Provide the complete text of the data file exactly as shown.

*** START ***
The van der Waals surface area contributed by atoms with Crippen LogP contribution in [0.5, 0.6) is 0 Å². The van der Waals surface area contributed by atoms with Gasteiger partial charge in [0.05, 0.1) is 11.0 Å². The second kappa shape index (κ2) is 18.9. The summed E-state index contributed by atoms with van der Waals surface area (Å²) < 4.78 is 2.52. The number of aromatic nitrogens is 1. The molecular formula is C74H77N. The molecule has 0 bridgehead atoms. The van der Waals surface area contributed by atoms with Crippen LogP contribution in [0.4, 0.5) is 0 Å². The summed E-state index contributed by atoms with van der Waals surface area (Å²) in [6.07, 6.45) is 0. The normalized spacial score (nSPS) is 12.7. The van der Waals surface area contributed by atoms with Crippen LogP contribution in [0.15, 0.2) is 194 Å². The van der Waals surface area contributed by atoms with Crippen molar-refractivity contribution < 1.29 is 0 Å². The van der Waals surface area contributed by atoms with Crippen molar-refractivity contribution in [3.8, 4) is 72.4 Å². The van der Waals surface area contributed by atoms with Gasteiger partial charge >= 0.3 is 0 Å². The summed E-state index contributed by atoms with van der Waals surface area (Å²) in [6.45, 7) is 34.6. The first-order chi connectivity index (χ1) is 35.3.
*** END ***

The van der Waals surface area contributed by atoms with Crippen LogP contribution in [0.5, 0.6) is 0 Å². The van der Waals surface area contributed by atoms with Gasteiger partial charge in [0.05, 0.1) is 11.0 Å². The second kappa shape index (κ2) is 18.9. The summed E-state index contributed by atoms with van der Waals surface area (Å²) < 4.78 is 2.52. The number of aromatic nitrogens is 1. The molecular formula is C74H77N. The molecule has 0 bridgehead atoms. The van der Waals surface area contributed by atoms with Crippen LogP contribution in [0.4, 0.5) is 0 Å². The summed E-state index contributed by atoms with van der Waals surface area (Å²) in [6.07, 6.45) is 0. The normalized spacial score (nSPS) is 12.7. The van der Waals surface area contributed by atoms with Crippen LogP contribution in [0.15, 0.2) is 194 Å². The van der Waals surface area contributed by atoms with Crippen molar-refractivity contribution < 1.29 is 0 Å². The van der Waals surface area contributed by atoms with Crippen molar-refractivity contribution in [3.8, 4) is 72.4 Å². The van der Waals surface area contributed by atoms with Gasteiger partial charge >= 0.3 is 0 Å². The summed E-state index contributed by atoms with van der Waals surface area (Å²) in [6.45, 7) is 34.6. The first-order chi connectivity index (χ1) is 35.3.